As we tied up the last remnants of the 2010/11 season, packed up the suitcases and prepared to hit a few well deserved weeks in the sun, we realised… football isn’t ending just yet. This weekend in Denmark, Europe’s finest young players will be showcased in the U21 European Championships, so here are eight of those players – one from each team – that you should be looking out for.
England’s brightest talents will be hoping to go one step further than they did last time out, when they were defeated in the final against Germany in 2009. But they have some stiff competition out there. Despite being the number one ranked team in UEFA, England must overcome U21 heavyweights Spain and Czech Republic in the group stage. The old men of Spanish international football have been dominating for the last four years; don’t put it past the young pretenders to do the same this summer.
A lot is also expected of hosts Denmark, who boast quite an experienced team for this level with a handful of players already plying their trade in the top leagues in Europe. They’re joined in Group A with Switzerland, Belarus and Iceland – who could be regarded as dark horses for the tournament, with a strong team back-boned by former Reading midfielder and now Hoffenheim player Gylfi Sigurðsson
Christian Eriksen | Denmark
Starting with the hosts, Christian Eriksen is without the doubt the crown jewel of the Danish team hoping for U21 success this summer. At just 19-years, the midfielder has 14 senior appearances under his belt, but has been pegged down to play in the tournament on home turf having never played a game at U21 level previously. As well as nailing down a regular place in the senior national team, Eriksen has a full season in the Eredivisie under his belt with Ajax. After picking up the league trophy last month, I’m sure he has a taste for silverware.
Eriksen, who became the youngest player to appear at the 2010 World Cup, has been attracting quite a lot of interest from clubs around Europe and has even been compared to the great Michael Laudrup, with people drawing likenesses to his finesse and technique. Eriksen plays in the classic number 10 role, bursting forward at any given opportunity. In front of his home crowd, expect the darling of Danish football to be one of the best performers in the tournament.
Xherdan Shaqiri | Switzerland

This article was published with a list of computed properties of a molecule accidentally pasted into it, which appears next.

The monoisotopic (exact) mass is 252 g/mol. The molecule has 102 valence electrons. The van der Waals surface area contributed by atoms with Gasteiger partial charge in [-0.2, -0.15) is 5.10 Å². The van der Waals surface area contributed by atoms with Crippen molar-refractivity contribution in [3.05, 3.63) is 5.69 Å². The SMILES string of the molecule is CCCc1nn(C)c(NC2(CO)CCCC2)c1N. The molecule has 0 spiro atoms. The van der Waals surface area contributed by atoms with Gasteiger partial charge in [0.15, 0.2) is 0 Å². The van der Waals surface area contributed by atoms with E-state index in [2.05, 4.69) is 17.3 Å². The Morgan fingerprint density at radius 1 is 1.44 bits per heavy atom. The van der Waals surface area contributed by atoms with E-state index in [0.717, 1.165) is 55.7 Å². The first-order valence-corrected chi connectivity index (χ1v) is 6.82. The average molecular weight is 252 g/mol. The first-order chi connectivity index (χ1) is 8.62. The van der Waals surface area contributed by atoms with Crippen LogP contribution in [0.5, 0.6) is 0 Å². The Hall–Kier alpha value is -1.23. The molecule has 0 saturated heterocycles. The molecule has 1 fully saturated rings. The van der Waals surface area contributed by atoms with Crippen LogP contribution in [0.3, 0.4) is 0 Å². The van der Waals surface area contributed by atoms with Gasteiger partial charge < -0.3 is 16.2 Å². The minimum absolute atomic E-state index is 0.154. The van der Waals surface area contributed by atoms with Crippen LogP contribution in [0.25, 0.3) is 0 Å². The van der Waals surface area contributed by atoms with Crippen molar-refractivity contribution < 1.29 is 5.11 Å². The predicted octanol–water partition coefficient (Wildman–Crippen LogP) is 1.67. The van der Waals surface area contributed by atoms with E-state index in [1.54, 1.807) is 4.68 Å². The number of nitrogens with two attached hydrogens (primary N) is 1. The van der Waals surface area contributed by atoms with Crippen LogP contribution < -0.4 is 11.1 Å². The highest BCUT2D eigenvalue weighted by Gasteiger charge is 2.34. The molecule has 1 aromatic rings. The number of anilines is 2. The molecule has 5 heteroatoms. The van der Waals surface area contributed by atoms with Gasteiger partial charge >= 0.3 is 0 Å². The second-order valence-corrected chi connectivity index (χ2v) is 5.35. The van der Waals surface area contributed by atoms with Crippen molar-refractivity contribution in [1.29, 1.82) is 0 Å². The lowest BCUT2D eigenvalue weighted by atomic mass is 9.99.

The FC Basel winger is a player I have written about in better detail before, on the back of an eye-catching performance against the English senior team. This is the first chance we’ve gotten to see Shaqiri in full focus, and some people believe that his stock will rise the most this summer – pending a good tournament – with the allure of top flight football in Germany, Spain and even England too strong to ignore.
Shaqiri is a left winger, with all the ingredients to trouble even the most sound of defences – as England and Joe Hart found out, when he sent a left footed scorcher past the City keeper when they met in September. Shaqiri has a small and stocky frame, but boasts phenomenal running power and a terrific dribbling technique with either foot – on either flank. As with Christian Eriksen, Shaqiri has senior team experience and is vital to Switzerland’s hopes of progressing in the tournament. The Yugoslavian born midfielder has shown great loyalty by staying with Basel for so long, but if any of the tournament’s top players were to move this summer… expect it to be Xherdan.
Iker Muniain | Spain
David De Gea, the man expected to be trusted with the Manchester Utd number one jersey next season, is an obvious candidate to watch out for in the Spanish squad, as are the likes of Javi Martinez, Diego Capel, Juan Mata and Bojan… but I’ve chosen Atheltic Bilbao forward Iker Muniain.
A lot of people expected the teenager to be the natural predecessor to Fernando Torres at Liverpool, and the two parties have been linked on more than one occasion. However, not many expected Torres to move as soon as he did, and with the recent arrival of Luis Suarez – who would be a little bit similar to Muniain – there may not be much room for him at the club, at least for the time being.
So far praise has been high for the 18-year-old. The “new Messi” and the “Basque Rooney” are just two monikers that have been placed over his head, but the comparisons wouldn’t be that far apart. Muniain is no stranger to competitive football, much like most of the Spanish team, having played over 60 times for Bilbao. Having operated mainly as a left winger last season, Muniain may not get the chance this time around – but if he does, expect him to impress.
Gylfi Sigurdsson | Iceland
Household names are few and far between in these sort of competitions, but for Iceland this is especially true. Most of the squad ply their trade in Iceland and Scandinavia, two play in the Football League Championship while the rest are scattered around with teams that wouldn’t be title challengers.